Power Arc Ignitions


Precision Performance for 1, 2, 3, 4, 6 & 8 Cylinder Engines


Spark Plug and Spark Plug Wire Specifications

WARNING: Use only resistor core spark plug wires or Power Arc approved spiral wires of at least 1000 ohms with all Power Arc Ignitions. Use resistor spark plugs with all electronic ignitions to limit the conducted EMI noise and radiated RFI noise.

Initial suggested settings for spark plug gaps are:

Single plug    0.028-0.032"
Dual plug       0.025-0.030"
These are maximum settings, go down from here

Spark plug gap should be made as small as possible, while still maintaining performance. A wide spark plug gap can cause hard cold starting, misfires during rich or lean fuel conditions, and reduction of upper rpm range. To maintain a good secondary spark (multiple spark) within a wider rpm range it is wise to run a narrower spark plug gap. It is better to precisely place two stable, consistent sparks than to fire one wider spark that may cause misfires under various conditions. 


Many things effect spark plug gap settings

Compression Ratio: The higher the engine compression, the more voltage required to fire the plug, and the narrower the plug gap should be.

RPM: The higher the rpm's the less time the coil has to charge to break over voltage or complete saturation. A narrower spark plug gap will help high rpm stability.

Spark plugs with large side electrodes (ground straps) or spark plugs with split side electrodes are not recommended, they interfere with the flame front at the point of ignition.

Coil choice, fuel flow, intake velocities & fuel temperature are but a few additional factors that can effect spark plug gap.


Spark Plug Choice

In most cases, it is not until the engine is modified, or the compression is raised significantly, that stock ignition systems and spark plugs begin to show signs of being inadequate. At this point, a variety of factors determine which spark plug will be best suited for a particular configuration. In these modified engines, specific electrode/tip combinations, electrode materials and colder heat ranges can provide measurable gains in power. If your vehicle has had extensive modifications, it would be best to seek the advice of the manufacturer of your vehicle, the aftermarket supplier who manufactured your modifications, or your mechanic.

Modifications that will typically not require specialized plugs (in most cases the factory installed plug will be more than adequate) include adding a free-flowing air filter, headers, mufflers and rear-end gears. Basically, any modification that does not alter the overall compression ratio will not usually necessitate changing plug types or heat ranges. Such minor modifications will not significantly increase the amount of heat in the combustion chamber, hence, a plug change is probably not warranted.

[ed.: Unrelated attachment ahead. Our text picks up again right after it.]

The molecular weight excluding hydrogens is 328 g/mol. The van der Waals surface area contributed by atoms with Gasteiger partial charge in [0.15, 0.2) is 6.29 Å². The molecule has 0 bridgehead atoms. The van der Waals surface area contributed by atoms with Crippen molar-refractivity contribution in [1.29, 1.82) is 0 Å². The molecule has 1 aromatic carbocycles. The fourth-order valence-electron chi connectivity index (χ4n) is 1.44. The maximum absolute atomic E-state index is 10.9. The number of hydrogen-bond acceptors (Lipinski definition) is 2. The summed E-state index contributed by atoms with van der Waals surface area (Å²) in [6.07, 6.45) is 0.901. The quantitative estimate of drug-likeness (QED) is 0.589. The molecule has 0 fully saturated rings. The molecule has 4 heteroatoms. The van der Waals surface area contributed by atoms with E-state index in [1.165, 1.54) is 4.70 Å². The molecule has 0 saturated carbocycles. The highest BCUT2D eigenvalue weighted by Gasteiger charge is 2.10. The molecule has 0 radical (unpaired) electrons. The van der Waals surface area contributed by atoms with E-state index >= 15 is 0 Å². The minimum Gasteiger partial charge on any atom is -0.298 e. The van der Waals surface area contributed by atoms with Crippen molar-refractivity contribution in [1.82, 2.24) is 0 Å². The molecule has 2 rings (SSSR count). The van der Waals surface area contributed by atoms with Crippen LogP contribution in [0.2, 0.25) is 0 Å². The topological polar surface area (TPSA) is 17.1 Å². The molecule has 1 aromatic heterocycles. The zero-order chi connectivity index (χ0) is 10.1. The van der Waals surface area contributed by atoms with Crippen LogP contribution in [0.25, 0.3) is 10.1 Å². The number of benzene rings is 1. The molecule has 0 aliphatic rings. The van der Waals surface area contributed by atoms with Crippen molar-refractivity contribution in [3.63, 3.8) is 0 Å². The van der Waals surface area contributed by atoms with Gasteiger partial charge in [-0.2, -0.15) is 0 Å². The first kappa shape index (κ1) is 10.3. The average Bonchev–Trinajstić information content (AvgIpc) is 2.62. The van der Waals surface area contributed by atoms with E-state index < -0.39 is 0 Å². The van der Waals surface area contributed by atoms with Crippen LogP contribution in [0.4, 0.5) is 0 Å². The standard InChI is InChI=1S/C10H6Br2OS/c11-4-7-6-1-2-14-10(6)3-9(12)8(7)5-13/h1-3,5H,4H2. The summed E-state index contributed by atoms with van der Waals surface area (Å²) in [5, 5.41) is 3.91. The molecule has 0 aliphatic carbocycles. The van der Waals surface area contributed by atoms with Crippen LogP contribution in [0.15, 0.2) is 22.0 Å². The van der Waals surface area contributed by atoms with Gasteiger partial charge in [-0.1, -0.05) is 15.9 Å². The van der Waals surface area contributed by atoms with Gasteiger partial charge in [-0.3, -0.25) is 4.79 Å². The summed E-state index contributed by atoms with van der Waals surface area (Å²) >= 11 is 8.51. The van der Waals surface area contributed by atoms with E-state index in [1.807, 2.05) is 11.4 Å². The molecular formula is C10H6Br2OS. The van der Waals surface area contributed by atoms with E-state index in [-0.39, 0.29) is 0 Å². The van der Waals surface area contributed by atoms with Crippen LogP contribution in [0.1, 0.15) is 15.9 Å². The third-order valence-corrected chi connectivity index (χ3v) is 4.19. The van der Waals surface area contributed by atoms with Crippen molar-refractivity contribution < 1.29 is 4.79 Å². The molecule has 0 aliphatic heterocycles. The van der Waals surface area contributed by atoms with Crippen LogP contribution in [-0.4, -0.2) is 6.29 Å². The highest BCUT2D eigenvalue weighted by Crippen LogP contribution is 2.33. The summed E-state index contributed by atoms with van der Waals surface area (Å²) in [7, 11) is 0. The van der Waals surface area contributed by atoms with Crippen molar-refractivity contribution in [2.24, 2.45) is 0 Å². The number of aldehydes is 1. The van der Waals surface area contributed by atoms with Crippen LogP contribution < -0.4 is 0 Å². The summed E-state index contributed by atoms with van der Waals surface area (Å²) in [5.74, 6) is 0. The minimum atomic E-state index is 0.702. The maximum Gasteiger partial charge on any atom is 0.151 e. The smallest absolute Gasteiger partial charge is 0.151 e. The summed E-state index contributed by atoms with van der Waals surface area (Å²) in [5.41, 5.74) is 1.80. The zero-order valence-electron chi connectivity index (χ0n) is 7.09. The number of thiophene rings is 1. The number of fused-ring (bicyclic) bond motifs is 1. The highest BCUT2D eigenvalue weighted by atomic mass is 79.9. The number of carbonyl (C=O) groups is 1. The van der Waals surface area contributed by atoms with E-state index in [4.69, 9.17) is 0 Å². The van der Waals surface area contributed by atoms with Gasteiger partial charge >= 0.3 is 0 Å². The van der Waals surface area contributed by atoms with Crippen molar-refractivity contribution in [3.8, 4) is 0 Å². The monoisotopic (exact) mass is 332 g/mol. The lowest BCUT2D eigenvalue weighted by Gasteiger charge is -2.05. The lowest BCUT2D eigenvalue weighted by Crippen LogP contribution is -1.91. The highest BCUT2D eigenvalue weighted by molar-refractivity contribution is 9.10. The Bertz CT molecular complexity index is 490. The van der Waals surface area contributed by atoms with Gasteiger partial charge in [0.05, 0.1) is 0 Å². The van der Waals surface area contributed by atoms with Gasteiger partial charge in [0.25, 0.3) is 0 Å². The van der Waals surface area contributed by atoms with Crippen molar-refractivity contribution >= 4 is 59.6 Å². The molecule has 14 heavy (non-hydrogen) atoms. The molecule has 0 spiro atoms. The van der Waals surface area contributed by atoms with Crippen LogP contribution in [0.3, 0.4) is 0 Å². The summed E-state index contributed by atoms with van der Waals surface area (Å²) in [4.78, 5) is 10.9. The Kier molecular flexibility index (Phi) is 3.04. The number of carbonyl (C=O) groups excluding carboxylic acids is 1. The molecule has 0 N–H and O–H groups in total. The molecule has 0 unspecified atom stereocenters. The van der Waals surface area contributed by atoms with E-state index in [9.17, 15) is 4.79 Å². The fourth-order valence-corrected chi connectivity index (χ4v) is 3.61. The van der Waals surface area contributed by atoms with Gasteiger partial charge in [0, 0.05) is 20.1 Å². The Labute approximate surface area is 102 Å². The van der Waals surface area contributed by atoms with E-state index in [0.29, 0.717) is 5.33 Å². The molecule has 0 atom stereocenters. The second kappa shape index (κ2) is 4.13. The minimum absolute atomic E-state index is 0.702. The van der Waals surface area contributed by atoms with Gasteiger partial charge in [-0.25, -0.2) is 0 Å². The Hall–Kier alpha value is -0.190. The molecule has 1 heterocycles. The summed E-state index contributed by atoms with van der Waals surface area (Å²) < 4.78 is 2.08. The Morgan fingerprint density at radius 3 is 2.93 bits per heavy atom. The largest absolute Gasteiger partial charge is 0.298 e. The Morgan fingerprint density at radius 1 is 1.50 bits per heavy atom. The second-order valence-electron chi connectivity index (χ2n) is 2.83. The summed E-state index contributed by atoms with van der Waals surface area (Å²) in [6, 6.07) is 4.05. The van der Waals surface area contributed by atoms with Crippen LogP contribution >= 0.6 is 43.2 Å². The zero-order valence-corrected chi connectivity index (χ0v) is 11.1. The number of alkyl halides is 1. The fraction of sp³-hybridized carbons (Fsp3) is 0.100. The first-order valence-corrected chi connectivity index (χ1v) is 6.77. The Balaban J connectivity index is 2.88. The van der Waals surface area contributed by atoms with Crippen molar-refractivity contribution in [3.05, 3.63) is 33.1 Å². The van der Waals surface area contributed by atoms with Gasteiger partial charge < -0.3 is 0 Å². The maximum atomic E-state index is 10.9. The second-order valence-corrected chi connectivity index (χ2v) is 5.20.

However, when compression is raised, along with the added power comes added heat. Since spark plugs must remove heat and a modified engine makes more heat, the spark plug must remove more heat. A colder heat range spark plug must be selected and plug gaps should be reduced to ensure proper ignitability in this denser air/fuel mixture.


Frequently Asked Questions

Q: Why should I use a resistor spark plugs & spark plug wires?

A: "R" or resistor spark plugs use a 5k ohm ceramic resistor in the spark plug to suppress ignition noise generated during sparking.

You must use resistor spark plugs & wires in any vehicle that uses electronic ignitions or on-board computer systems to monitor or control engine performance. This is because resistor spark plugs & wires reduce (EMI) electromagnetic interference with on-board electronics.

They are also recommended on any vehicle that has other on-board electronic systems such as engine-management computers, two-way radios, GPS systems, or whenever recommended by the manufacturer.

In fact, using a non-resistor plug or low resistance spiral wound spark plug wire in most applications may actually cause the engine to suffer undesirable side effects such as an erratic idle, high-rpm misfire, engine run-on, power drop off at certain rpm levels, abnormal combustion and probable damage to the ignition and/or ignition coil.

Q: Why are there different heat ranges?

A: It is a common misconception that spark plugs create heat. They don't. A heat range refers to how much heat a spark plug is capable of removing from the combustion chamber.

Selecting a spark plug with the proper heat range will insure that the tip will maintain a temperature high enough to prevent fouling yet be cool enough to prevent pre-ignition. While there are many things that can cause pre-ignition, selecting a spark plug in the proper heat range will ensure that the spark plug itself is not a hot spot source.


Spark Plug Wires


Choice of spark plug wires is an important consideration when using an electronic ignition system. Electronic ignitions utilize IC's (integrated circuits) in there design for counting & timing purposes. These IC's, contrary to most thinking, are not effected by RFI (Radio Frequency Interference) noise generated by the high voltage breakdown of coils, producing the ignition spark. They are effected by the conducted EMI (Electro Magnetic Interference) passed to the ground plane and adjacent wires of the motorcycle via the spark plug wires & plug. The most effective way to limit the current produced in the secondary of the coil is to use carbon core resistor plug wires. Solid core wires and many spiral wound wires will not suppress this conducted EMI noise.  Use only Power Arc approved spiral core wires and never use solid core wires.